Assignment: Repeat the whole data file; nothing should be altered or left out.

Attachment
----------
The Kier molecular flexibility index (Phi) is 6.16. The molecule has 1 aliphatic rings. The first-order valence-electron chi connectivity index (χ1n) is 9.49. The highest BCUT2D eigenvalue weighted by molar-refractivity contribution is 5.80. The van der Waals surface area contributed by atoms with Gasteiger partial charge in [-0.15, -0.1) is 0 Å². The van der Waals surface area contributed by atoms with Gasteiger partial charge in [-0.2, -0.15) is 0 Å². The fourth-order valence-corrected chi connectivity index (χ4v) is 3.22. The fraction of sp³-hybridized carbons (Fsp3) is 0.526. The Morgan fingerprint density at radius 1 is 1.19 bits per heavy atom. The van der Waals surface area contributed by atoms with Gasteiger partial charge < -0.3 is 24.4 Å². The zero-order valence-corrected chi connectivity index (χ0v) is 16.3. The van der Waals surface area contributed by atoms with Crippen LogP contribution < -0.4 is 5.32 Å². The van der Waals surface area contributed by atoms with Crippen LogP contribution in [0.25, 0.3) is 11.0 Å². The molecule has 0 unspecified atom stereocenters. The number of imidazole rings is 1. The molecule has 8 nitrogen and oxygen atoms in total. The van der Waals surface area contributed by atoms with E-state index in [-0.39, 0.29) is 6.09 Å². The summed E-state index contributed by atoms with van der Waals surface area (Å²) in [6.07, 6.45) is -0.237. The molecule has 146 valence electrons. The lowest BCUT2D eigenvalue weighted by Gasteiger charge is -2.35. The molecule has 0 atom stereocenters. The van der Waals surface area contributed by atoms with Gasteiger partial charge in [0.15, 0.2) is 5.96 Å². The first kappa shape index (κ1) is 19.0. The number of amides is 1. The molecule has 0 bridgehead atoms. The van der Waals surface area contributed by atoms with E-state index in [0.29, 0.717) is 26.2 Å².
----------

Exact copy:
The Kier molecular flexibility index (Phi) is 6.16. The molecule has 1 aliphatic rings. The first-order valence-electron chi connectivity index (χ1n) is 9.49. The highest BCUT2D eigenvalue weighted by molar-refractivity contribution is 5.80. The van der Waals surface area contributed by atoms with Gasteiger partial charge in [-0.15, -0.1) is 0 Å². The van der Waals surface area contributed by atoms with Gasteiger partial charge in [-0.2, -0.15) is 0 Å². The fourth-order valence-corrected chi connectivity index (χ4v) is 3.22. The fraction of sp³-hybridized carbons (Fsp3) is 0.526. The Morgan fingerprint density at radius 1 is 1.19 bits per heavy atom. The van der Waals surface area contributed by atoms with Gasteiger partial charge < -0.3 is 24.4 Å². The zero-order valence-corrected chi connectivity index (χ0v) is 16.3. The van der Waals surface area contributed by atoms with Crippen LogP contribution < -0.4 is 5.32 Å². The van der Waals surface area contributed by atoms with Crippen LogP contribution in [0.25, 0.3) is 11.0 Å². The molecule has 0 unspecified atom stereocenters. The number of imidazole rings is 1. The molecule has 8 nitrogen and oxygen atoms in total. The van der Waals surface area contributed by atoms with E-state index in [-0.39, 0.29) is 6.09 Å². The summed E-state index contributed by atoms with van der Waals surface area (Å²) in [6.07, 6.45) is -0.237. The molecule has 146 valence electrons. The lowest BCUT2D eigenvalue weighted by Gasteiger charge is -2.35. The molecule has 0 atom stereocenters. The van der Waals surface area contributed by atoms with Gasteiger partial charge in [0.15, 0.2) is 5.96 Å². The first kappa shape index (κ1) is 19.0. The number of amides is 1. The molecule has 0 bridgehead atoms. The van der Waals surface area contributed by atoms with E-state index in [0.29, 0.717) is 26.2 Å².